[17:30:00] SCIUTTO: At this hour's breaking news, Donald Trump praising Vladimir Putin for putting off retaliation for sanctions meant to punish Russia for meddling in the U.S. election. Putin says his response will depend on what Trump does after he is sworn in. But Trump tweet this afternoon says, quote, "Great move on delay by V. Putin. I always knew he was very smart." Let's bring in our experts. Evelyn Farkas, you've covered Russia a long time. I'd like your reaction to this tweet, phrasing Putin.

EVELYN FARKAS, FORMER DEPUTY ASSISTANT SECRETARY OF DEFENSE: I mean, first, I'm laughing because he's grading the Russian leader's diplomatic homework. It's very weird. I mean, we haven't really ever seen that.


FARKAS: Second I'm befuddled because I vacillate between thinking he's got this great plan where he's going to butter up Vladimir Putin, you know, but he's going to hold the line somehow. Two, the other side where I get scared, and I think does he have an arrangement with Vladimir Putin where we dismiss what he just did to the United States, what he did, meddling in our elections, how he treated our diplomats, you know, the cybercrimes that these two gentlemen in particular committed against our banks and our financial industry. So I don't really know-- I honestly am confused about where this is all headed.

SCIUTTO: Flabbergasted. Ron Brownstein, you know, it's fair to say that Trump's going to take a friendlier position against Russia, but it's also clear that he's becoming increasingly isolated. Let's forget the democrats, let's forget the Obama administration. I'm talking about congressional republicans, leadership on down. How is that going to play out when he takes office?

RON BROWNSTEIN, SENIOR EDITOR, THE ATLANTIC: I think you're heading for a collision. You know, there are at the far borders of the Populist, the Nativist right both in the U.S. and Europe. There are voices that praise Putin who see him as kind of a bulwark of traditional cultural values against a Muslim and Islamic threat from outside and a secular liberal- cultural liberal threat from inside, you can hear that in the 2014 speech that Steve Bannon gave at the Vatican, for example, or in some of the writing of Pat Buchanan, who is in many ways kind of a, you know, precursor of Donald Trump. But once you get beyond that into more of the mainstream of the Republican Party, there simply is no audience for a radically different relationship with Russia. There is the view we even heard from Paul Ryan this week that Russia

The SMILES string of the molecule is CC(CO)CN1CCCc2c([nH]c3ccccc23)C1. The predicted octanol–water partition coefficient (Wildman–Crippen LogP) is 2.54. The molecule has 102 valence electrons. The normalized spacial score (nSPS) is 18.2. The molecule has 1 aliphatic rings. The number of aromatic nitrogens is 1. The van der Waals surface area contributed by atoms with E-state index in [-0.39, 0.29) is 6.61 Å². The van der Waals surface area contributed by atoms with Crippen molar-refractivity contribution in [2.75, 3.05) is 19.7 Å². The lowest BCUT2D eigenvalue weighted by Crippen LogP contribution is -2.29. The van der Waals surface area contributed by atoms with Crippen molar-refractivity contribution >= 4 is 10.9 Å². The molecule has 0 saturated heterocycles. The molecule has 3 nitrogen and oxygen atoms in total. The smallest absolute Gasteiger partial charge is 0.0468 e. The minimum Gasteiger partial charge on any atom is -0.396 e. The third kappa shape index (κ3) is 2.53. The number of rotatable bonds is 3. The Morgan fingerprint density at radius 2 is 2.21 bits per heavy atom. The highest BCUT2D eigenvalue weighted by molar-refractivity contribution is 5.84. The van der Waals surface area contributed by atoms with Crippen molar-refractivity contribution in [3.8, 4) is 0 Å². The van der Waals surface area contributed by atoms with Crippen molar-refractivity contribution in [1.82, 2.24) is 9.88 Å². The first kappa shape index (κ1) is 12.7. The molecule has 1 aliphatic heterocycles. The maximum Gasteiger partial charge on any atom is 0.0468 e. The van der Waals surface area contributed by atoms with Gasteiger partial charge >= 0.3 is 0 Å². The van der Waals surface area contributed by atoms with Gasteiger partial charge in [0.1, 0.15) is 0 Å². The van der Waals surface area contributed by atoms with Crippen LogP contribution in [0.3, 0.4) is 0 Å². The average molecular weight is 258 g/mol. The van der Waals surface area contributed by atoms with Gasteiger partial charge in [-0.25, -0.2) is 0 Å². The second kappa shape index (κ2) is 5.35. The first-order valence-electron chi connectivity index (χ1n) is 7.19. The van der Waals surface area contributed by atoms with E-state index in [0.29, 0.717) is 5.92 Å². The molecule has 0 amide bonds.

is a geopolitical threat. And, you know, not only-not only here of course, but the meddling that was effective for Russia in the 2016 could be the model for them in important elections in France and Germany in 2017. If the goal of Vladimir Putin is to kind of pull up the moorings of the western alliance from both sides of the Atlantic, it's hard to see how you can discourage them from doing that except if there is a price to be paid. And I think there are going to be a lot of Republicans who are uneasy with the kind of sentiment that Donald Trump expressed today.

SCIUTTO: It's a great point. It can't be forgotten. This is - this is - this is a strategy that Russia has followed in multiple countries, multiple times. Jeffrey Toobin, this would be an outlandish question except for the track record here. Donald Trump has a history of toying with, even propagating conspiracy theories from the birther conspiracy about President Obama for some 5 years. Ted's father was involved in the Kennedy Assassination, you name it. Is it possible that Trump, perhaps relying on alternative sources of information, doesn't believe that Russia's behind this hack?

JEFFREY TOOBIN, FORMER FEDERAL PROSECUTOR: Oh, I think it's entirely possible. I mean, he said as much. I mean, he has said he doesn't believe the intelligence communities about Russia. But I think also, you know, we do so much analyzing of what Trump says. I think we should just listen to what he says. I mean, this is someone who is a supporter and admirer of Vladimir Putin. I mean, period. That, he's been saying it for a year and you know, we try to say, well maybe he's strategizing, maybe he's planning something. He keeps saying it over and over again, and I think it's time that we believe what he says, which is he is a supporter and admirer of the President of Russia, who has nuclear missiles pointed at us, who is an adversary of ours around the world, and whose values are appalling.

SCIUTTO: Rebecca Berg, there's a lot of talk from the Trump Camp and even Trump himself; you hear this concern that this is being used to delegitimize him. I mean, in your view, is that a major driving force of this sort of constant expression of skepticism and doubt?